Gear Review: GearPods Backcountry Kit…

GearPods Backcountry Kit...

If you haven’t heard of GearPods, you’re not alone.  They’re a relative newcomer to the outdoor/survival gear markets.  The company was established in 2008 in Polson, Montana and launched it’s Adventure Series Kits and Connect System in late 2009.  For those of you not familiar with the product, the GearPods Connect System is a semi-lightweight, modular gear storage system comprised of different sized, durable plastic tubes than can be connected in a chain (or used separate) to organize your gear.

James Davies, GearPods CEO, describes the product here:

“GearPods provides the best of both worlds – highly compact yet capable adventure gear but without the weight and bulk downsides you’d associate with traditional backcountry gear.”

With 4 different tube lengths and 7 different colored lids, it is a very versatile and easy to organize storage system.

Using the modular Connect System, the GearPods Individual Kits are pre-loaded with the kind of emergency and survival gear that these containers are suited for.  Individual kits include the Stove system, Shelter, Health and others.  GearPods goes one step further and offers Multi-Kit Systems combining essential Individual Kits into “integrated Adventure Systems” like the Backcountry Kit in this review.

Their Multi-Kit Systems range from $75 to $250 and offer everything from basic emergency shelter to full-scale rescue and survival systems.

GearPods was gracious enough to send me one of their Backcountry Kits to try out in addition to the kit they donated for this week’s giveaway.  I took the  kit with me on an overnight trip out to Lake Pleasant and tested out the stove system.  But first, let’s take a look at what’s included:

The GearPods Backcountry kit:

Size:

  • Weight: 1.25 lbs (20 oz)
  • Dimensions: 3.2″ diameter, 9.25″ length

Features:

  • GearPods Health: Compact but comprehensive first aid kit for treating minor wounds and injuries.
  • GearPods Survival Pro: Range of survival tools for starting a fire, navigating, signaling, purifying water, fishing, and repairing clothes or gear. Includes the GearPods Stove, GearPods CookMug (with snap-in lid), GearPods Windshield and solid fuel tablets for boiling water and cooking.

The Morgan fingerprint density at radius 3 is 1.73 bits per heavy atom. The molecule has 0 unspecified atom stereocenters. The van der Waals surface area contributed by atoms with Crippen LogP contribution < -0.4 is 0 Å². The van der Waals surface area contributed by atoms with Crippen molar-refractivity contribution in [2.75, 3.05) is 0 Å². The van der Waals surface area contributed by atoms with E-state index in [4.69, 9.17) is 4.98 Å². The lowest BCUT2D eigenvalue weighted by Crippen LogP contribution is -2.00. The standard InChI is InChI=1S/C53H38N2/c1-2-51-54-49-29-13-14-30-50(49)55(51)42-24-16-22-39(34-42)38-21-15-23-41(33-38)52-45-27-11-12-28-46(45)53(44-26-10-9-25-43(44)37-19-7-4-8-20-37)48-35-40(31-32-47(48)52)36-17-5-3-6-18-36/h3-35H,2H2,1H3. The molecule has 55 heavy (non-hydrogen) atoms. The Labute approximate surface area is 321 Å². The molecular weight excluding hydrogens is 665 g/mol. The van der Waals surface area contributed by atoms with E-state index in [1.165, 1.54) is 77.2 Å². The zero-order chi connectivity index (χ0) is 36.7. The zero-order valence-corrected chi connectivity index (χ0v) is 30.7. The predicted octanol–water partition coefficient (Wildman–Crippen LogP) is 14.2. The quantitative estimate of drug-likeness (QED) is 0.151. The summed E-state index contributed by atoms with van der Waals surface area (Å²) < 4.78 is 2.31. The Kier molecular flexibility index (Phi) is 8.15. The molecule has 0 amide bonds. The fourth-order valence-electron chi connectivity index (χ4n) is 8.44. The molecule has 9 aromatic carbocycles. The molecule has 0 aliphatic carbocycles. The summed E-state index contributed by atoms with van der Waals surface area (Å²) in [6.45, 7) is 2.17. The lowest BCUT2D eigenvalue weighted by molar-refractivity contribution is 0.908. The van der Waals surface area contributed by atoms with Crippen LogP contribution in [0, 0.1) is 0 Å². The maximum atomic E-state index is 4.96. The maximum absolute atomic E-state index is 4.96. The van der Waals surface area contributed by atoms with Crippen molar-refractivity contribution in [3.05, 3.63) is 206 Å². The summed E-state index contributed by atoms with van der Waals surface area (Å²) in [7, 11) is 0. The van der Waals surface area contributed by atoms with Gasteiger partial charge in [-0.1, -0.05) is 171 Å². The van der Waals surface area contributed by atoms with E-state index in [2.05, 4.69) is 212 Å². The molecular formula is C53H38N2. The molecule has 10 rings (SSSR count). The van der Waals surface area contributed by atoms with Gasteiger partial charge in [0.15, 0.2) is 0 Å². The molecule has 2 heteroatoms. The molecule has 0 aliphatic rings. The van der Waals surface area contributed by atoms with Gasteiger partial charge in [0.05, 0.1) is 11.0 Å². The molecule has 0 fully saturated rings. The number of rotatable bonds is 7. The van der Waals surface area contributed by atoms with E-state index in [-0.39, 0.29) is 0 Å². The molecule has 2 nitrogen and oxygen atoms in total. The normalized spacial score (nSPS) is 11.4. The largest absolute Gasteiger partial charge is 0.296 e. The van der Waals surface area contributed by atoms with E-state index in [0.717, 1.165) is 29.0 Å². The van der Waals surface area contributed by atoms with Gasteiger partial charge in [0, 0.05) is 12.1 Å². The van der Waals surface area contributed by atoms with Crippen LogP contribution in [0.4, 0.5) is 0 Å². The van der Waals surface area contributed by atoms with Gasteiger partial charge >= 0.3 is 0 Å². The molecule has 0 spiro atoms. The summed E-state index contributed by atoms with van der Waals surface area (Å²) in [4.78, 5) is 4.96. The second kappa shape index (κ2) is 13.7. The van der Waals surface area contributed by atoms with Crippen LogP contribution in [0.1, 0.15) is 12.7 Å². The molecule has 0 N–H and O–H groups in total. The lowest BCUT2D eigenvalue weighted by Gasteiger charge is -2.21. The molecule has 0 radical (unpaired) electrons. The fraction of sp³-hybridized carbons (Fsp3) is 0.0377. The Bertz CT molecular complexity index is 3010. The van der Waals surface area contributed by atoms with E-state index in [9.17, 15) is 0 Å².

GearPods Health:

The Health Pod is a basic emergency first-aid kit including all the necessary items to treat most common injuries or ailments on or off the trail.  I was pretty impressed with how complete the first-aid kit is with one-time-use packages of everything from sun screen to sting-relief to burn ointment and a huge variety of bandages.  This kit alone is a very useful and essential part any emergency kit.

GearPods Survival Pro:

The GearPods Survival pro is a combination survival kit and cooking system (mainly for boiling water).  The kit includes an incredible assortment of survival gear including an ultra-light blade and saw, emergency fishing kit, multiple firestarters and tender, a tiny LED flashlight, signal mirror and weather-proof writing pad (see pics below).  With the addition of the small, lightweight, ingenious little stove and cook-pot I couldn’t think of a single thing lacking from this survival kit.

Impressions:

Unpacking the kits for the photos above I was immediately impressed with how much gear is actually crammed in to these Pods.  In fact, there seems to be room for a few more items if you have some specific personal item that you’d want to add (or beef up the medical kit with extra bandages).  My initial thought was, “I want one of these things everywhere!  I’d keep one in the house, one in the truck and have one handy for backpacking trips (at least the medical kit)”.  The size is perfect for stashing just about anywhere and the fact that everything is stored in these durable, water-proof tubes makes them perfect for a variety of different conditions.  I do believe that they are a little bulky for backpacking, especially if you travel light.  But they do pack easily if you don’t mind the weight.  When I took mine out on the trail I initially stuffed it into one of the side pockets of my pack, and on the return I rolled it up with my sleeping pad and strapped it to the bottom of my pack.

In the Field:

I brought the Backcountry Kit with me to camp overnight at Lake Pleasant.  I had a couple of goals in mind.  One, I wanted to test the cooking system and see how easy it is to set up and take down as well as test how effective it is at boiling water.  Second, I wanted to test the firestarters.  To me, those are the most important aspects to a survival kit (fire and water).

This is my field test of the cooking system-

The fuel tabs worked well once I got them lit (it was suggested that breaking apart the fuel tab would make lighting them easier). It took nearly a full single fuel tab to heat 9-11oz to boiling.  The cup is still very hot to the touch even with the fabric strip around the top.  The snap on lid worked well and would make for a nice drinking cup if you wanted to make tea, coffee or broth directly in the cup itself.  The  cooking system was very easy to set up and take down and was very lightweight.  As an emergency stove or backup, it’s perfect.  I would even consider it as my primary stove on short trips.